Shelly Beach, just sensational!
Shelly Beach and Fairy Bower are two of my favourite places to play in Manly. Tucked away in a sheltered cove at the southern-most end of Manly Beach, the scenery is visually stunning and the aquatic life amazing!
You can walk (or swim, but more about that later) to Shelly Beach from Manly Surf Life Saving Club along a walkway suitable for wheelchairs and prams.
Park benches feature prominently along the 800m long path, so stop and sit if you need a break or just want to absorb the spectacular sights.
What makes Shelly Beach and Fairy Bower truly magnificent is not apparent until you submerge yourself under water in the aquatic reserve, Cabbage Tree Bay.
The water is usually calm, making it ideal for snorkelling and I urge anyone who can swim to bring their goggles or a mask along and discover this underwater paradise for themselves.
Enter from Shelly Beach or via the stairs at Fairy Bower, just near the ocean pool (at high tide, waves lapping at the sea wall can make it a bit tricky entering via the stairs). Wherever you choose to start this adventure, be prepared to be amazed as large schools of fish in all shapes and sizes swim beneath you.
The protected aquatic reserve is teeming with fish and other marine creatures – over 160 species, in fact – including parrot fish, blue gropers, octopus, cuttlefish, and even weedy seadragons – cousins to the seahorse.
It’s not the Great Barrier Reef, so don’t be expecting brilliant colours, nevertheless, it is spectacular, easily accessible, and free! Please remember though, Cabbage Tree Bay is a protected aquatic reserve, which means you can look, but you can’t take.
In the swim
The stretch of water from the Manly Surf Life Saving Club to Shelly Beach is a favourite haunt for local ocean swimmers.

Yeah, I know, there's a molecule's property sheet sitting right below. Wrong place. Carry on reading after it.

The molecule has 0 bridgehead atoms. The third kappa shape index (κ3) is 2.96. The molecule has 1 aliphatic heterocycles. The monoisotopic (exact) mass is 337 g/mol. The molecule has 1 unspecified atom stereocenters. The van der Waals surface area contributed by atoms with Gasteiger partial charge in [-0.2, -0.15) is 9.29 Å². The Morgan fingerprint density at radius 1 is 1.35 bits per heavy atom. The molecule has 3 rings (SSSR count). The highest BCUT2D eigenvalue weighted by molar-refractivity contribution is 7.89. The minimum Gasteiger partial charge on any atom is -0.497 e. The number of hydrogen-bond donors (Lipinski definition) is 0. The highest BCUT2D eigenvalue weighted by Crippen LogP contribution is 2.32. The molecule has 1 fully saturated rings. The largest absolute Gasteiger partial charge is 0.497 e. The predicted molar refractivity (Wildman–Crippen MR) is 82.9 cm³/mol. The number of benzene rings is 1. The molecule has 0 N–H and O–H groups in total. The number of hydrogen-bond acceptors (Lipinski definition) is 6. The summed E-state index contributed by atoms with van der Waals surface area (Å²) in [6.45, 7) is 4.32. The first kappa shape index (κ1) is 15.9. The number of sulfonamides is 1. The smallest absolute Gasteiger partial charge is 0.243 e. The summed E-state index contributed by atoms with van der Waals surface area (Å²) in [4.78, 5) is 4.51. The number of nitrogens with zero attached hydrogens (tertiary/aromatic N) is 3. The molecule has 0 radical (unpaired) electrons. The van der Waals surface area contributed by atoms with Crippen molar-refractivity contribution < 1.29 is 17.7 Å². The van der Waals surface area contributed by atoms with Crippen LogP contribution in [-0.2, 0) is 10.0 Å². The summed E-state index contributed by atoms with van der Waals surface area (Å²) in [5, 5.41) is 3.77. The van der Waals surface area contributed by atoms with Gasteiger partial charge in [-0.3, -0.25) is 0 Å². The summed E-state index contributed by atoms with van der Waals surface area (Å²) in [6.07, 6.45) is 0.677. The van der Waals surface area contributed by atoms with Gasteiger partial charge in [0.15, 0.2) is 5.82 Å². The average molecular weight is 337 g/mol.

Not only do you clock up around 2km on a round trip, you are given a visual underwater feast.
The sea is pretty calm most of the time, perfect for ocean swimming. Occasionally there are rips off Manly Beach. If this is the case, you may wish to exit the water at Fairy Bower.
Another advantage of open water swimming at Cabbage Tree Bay is that so many others are doing the swim at the same time. I know I was a bit nervous on my first attempt, but the regularity of people swimming past gave me the confidence to dive in – and I’ve never looked back! It really does beat doing laps in a swimming pool.
Iconic ocean pool
If the open water scares you but you would still like to get wet, then ease yourself in from the sandy shores off Shelly, or take a splash in the Fairy Bower ocean pool – halfway along the promenade from Manly Surf Club to Shelley Beach.
Cut into the rocky shoreline, the iconic triangle-shaped pool with its twin statues is a lovely spot for a dip, soaking up the sun or just taking it easy.
After a swim you can rinse off under the open-air shower, get changed opposite in the toilet and change room block, and stop for a drink at the cafe.
Take a hike
If walking is more your thing than swimming, then bring your hiking boots and camera for the short bushwalk to North Head.
Commencing at the carpark behind Shelly Beach, the track zig-zags up the hill, around the rugged headland, through the bush, under an old sandstone wall and past several military relics.
It’s a moderate walk, a little steep in places, but nothing too taxing. My kids love this walk because there are so many interesting things to climb over and see on the way, and I love it for the panoramic views along the Northern Beaches peninsula.
Once at North Head there is a network of walking tracks you can take, with stunning views of the Northern Beaches coastline and Sydney Harbour.
Free parking can be found here too, so if you are prepared for the 20-minute one-way walk and the car parks are full, this is a good option.
Catch the ferry to Manly from Circular Quay. It’s a beautiful and cheap way to see Sydney Harbour and will take you directly to Manly. Simply walk through the pedestrian mall (the Corso) when you get off the ferry, and turn right when you reach the beach. Follow the footpath past the surf life saving club to Shelly Beach.
If driving, park at one of the multistorey parking stations in Manly or try your luck along the beach front. Alternatively, you may find a spot at the car park at Shelly Beach. All charge a fee, although some of the parking stations are free for the first 2 hours.
Free parking can be found at North Head, near the former school of artillery, if you are prepared for the 20-minute bushwalk down to Shelly. If you have small kids, my advice is to drop them off at Shelly Beach with one parent, then drive up to the free parking and enjoy a peaceful walk through some spectacular country.